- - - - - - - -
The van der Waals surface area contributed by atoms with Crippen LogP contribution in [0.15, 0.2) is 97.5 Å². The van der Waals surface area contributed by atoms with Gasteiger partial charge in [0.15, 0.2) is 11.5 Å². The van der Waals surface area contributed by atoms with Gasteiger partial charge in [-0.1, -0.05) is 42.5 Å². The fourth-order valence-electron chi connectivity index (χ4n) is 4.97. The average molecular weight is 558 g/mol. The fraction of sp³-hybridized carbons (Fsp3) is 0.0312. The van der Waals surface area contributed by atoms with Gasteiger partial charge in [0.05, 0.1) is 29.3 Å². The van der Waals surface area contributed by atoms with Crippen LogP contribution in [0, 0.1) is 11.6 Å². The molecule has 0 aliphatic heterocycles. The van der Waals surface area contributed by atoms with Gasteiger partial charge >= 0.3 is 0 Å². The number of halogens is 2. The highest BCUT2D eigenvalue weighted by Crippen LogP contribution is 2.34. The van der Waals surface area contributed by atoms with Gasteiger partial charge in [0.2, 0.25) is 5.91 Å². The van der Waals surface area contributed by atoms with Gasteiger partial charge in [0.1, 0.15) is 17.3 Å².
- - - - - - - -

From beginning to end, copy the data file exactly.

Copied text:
The van der Waals surface area contributed by atoms with Crippen LogP contribution in [0.15, 0.2) is 97.5 Å². The van der Waals surface area contributed by atoms with Gasteiger partial charge in [0.15, 0.2) is 11.5 Å². The van der Waals surface area contributed by atoms with Gasteiger partial charge in [-0.1, -0.05) is 42.5 Å². The fourth-order valence-electron chi connectivity index (χ4n) is 4.97. The average molecular weight is 558 g/mol. The fraction of sp³-hybridized carbons (Fsp3) is 0.0312. The van der Waals surface area contributed by atoms with Gasteiger partial charge in [0.05, 0.1) is 29.3 Å². The van der Waals surface area contributed by atoms with Crippen LogP contribution in [0, 0.1) is 11.6 Å². The molecule has 0 aliphatic heterocycles. The van der Waals surface area contributed by atoms with Gasteiger partial charge >= 0.3 is 0 Å². The number of halogens is 2. The highest BCUT2D eigenvalue weighted by Crippen LogP contribution is 2.34. The van der Waals surface area contributed by atoms with Gasteiger partial charge in [0.2, 0.25) is 5.91 Å². The van der Waals surface area contributed by atoms with Gasteiger partial charge in [0.1, 0.15) is 17.3 Å².